The reason I think I can do this is because I’m really into DIY projects and organization, so it helps to be able to share as much as I do without feeling invaded – that’s a joke of course. The reason is because I grew up seeing a lot of people either destroy others, or get destroyed on social media by simply not understanding the limitations of the space. So I chose not to be one of those people and preserve my reputation as well as my thoughts. This isn’t easy, because when I do, I have to take care not to lose myself. I am a woman who deals with anxiety, so I have to break it down into parts I can share and others I won’t. I also have my public pages while others are private; I’m still a millennial, after all. Compartmentalisation is how you stay ahead of the curve, so that what’s for you will always be just that.

You’d ask yourself why I’d want to let people in at all, seeing I have anxiety. It’s because I didn’t choose the content life, the content life chose me! But really, it started from a very young age. For as long as I’ve known myself, I’ve been writing. It started with me as a little girl scribbling in my poor sister’s notebooks. I didn’t know how to form words, or sentences yet, but I could feel I would get there eventually. My writing developed more as I grew, but no matter how eloquent I was in my speech, nothing compared to what I could write. In my writing, I could flesh out my thoughts and turn them into logical emotions. As I grew, so did social media spaces. Facebook was the first Juggernaut that allowed me to speak parts of my mind without writing a dissertation and it flowed so easily. I could say what I was thinking and people would send me messages telling me how much they connected with me. I loved being able to do that for people, so it grew from there. My degree in marketing also played a big part in it all, since many of my courses were literally geared toward how to present yourself in a public space like social media. This started there and grew into more writing and eventually my radio show.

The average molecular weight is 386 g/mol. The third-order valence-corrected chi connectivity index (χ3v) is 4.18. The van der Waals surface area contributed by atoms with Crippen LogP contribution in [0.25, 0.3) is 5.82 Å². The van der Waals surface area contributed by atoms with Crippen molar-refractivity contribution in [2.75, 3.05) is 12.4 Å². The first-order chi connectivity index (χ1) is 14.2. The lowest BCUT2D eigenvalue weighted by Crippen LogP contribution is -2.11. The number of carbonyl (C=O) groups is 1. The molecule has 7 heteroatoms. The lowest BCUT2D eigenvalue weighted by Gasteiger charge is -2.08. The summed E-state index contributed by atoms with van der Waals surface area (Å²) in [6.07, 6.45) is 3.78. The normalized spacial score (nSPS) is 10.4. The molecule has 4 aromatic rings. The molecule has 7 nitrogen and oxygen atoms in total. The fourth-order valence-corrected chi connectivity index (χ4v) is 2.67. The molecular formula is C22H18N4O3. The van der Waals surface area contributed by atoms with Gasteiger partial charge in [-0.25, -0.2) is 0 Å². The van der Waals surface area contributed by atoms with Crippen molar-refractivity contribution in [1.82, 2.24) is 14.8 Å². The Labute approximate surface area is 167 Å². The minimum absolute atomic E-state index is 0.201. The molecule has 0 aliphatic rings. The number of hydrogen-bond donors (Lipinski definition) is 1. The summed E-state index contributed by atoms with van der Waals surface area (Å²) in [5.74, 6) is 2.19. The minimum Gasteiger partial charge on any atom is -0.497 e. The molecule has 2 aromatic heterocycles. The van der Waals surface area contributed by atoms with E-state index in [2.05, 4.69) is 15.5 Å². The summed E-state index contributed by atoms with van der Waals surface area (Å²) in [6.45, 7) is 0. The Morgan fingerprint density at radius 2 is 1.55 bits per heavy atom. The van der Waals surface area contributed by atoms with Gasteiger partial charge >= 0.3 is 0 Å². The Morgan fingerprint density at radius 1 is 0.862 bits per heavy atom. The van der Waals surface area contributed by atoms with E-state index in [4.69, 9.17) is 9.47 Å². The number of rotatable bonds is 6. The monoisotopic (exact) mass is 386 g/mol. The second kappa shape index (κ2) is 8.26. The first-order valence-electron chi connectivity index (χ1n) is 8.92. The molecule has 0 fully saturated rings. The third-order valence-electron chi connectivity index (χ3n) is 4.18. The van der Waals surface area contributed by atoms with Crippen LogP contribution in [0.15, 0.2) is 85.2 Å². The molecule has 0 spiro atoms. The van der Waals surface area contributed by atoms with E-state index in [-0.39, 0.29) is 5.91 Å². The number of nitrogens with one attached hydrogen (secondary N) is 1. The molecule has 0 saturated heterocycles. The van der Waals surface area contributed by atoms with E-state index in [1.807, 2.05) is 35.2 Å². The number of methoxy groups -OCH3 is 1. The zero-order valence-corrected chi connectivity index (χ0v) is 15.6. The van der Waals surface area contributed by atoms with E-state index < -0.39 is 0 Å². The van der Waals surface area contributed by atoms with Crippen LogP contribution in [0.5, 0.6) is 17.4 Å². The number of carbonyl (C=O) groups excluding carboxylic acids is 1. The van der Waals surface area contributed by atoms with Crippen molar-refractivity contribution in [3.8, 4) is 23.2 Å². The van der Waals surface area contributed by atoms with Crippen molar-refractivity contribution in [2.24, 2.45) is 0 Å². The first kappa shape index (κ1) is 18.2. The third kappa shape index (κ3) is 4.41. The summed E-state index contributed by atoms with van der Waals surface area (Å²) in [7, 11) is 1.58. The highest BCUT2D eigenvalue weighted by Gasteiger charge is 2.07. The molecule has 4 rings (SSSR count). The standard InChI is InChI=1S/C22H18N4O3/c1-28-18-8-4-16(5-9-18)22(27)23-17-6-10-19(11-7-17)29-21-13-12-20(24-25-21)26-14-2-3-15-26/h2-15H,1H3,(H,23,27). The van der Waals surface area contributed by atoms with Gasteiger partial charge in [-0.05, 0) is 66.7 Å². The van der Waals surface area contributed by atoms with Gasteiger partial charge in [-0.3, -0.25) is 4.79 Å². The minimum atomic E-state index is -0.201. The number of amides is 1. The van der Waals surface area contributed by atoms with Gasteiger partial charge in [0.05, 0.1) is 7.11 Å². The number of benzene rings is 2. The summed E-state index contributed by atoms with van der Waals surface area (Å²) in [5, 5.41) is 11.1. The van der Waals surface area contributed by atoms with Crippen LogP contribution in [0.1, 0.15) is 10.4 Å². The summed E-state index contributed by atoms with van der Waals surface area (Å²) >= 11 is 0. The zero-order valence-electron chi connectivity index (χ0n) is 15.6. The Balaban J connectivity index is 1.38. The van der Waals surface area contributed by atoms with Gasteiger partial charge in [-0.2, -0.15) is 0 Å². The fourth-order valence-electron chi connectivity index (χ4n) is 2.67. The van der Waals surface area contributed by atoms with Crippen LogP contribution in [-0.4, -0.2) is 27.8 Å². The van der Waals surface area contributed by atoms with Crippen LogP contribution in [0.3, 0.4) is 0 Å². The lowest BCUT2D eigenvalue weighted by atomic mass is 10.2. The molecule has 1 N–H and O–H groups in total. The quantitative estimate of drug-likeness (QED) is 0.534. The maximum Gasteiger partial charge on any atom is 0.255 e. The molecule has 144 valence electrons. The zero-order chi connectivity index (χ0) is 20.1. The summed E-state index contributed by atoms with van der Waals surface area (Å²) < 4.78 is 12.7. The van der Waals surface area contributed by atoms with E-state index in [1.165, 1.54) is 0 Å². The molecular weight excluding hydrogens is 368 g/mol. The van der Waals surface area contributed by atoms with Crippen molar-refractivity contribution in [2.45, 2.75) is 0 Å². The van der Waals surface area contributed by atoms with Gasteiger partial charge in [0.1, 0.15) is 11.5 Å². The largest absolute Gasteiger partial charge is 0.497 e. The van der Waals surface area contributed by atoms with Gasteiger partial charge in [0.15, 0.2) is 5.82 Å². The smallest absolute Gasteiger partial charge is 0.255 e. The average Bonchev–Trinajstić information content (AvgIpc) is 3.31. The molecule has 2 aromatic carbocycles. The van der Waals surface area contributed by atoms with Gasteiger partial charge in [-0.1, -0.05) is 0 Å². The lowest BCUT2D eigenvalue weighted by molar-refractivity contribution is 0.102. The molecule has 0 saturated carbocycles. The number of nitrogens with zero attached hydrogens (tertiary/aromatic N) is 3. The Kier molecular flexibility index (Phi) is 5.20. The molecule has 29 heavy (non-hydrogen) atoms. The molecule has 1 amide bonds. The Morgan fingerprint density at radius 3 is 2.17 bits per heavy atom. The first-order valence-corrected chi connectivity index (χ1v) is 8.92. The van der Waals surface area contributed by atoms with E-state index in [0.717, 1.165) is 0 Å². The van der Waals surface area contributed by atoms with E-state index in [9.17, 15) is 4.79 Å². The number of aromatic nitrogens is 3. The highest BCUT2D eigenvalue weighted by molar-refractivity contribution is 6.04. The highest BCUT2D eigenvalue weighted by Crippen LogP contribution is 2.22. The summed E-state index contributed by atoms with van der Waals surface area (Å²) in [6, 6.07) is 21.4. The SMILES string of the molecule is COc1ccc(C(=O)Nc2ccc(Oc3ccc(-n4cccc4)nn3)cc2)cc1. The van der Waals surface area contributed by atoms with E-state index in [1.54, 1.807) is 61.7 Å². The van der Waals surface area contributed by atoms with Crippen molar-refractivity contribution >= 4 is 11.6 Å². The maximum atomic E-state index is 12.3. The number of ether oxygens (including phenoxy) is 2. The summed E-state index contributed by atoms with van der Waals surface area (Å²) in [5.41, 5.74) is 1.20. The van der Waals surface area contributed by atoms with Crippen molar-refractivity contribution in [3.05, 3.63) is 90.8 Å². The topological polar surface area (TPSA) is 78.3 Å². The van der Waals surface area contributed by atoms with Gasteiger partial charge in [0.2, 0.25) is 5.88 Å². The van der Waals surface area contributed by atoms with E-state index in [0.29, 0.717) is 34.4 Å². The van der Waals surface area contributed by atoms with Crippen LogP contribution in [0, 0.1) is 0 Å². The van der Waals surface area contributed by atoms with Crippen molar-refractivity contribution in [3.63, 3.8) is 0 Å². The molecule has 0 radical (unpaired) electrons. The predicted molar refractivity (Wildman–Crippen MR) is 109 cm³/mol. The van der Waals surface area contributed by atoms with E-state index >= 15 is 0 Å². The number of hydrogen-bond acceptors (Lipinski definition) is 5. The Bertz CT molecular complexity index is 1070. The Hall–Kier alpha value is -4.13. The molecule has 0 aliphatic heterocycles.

This past weekend, I found out that one of the stations was using a time slot to push anti-vax rhetoric and when I heard it, I automatically cringed. For one, I don’t use my space to push any idea or the other, especially when it pertains to medicine – something I never studied. For another, it is our responsibility, as people with larger audiences, to take into consideration that there are people who listen to us and can take our words at face value. I’m hoping that people start to use their platforms in a more informed way, and not simply to reshape ideas into their own desires. Will it stop? I’m not sure, but until then, I remain hopeful for a better outcome.

Feel free to follow me on Facebook.com/LikeCharlieEmilia or my Instagram @CEmiliaMedia. Check out my website, charlieemilia.com – I’m open to questions, comments and any concerns you may have about your own health. But please remember I am not a doctor. My column is strictly for entertainment and, although I may try my utmost to give accurate information, it should in no way replace a visit to your healthcare provider.

Until next time, “Stay distant. Stay safe!”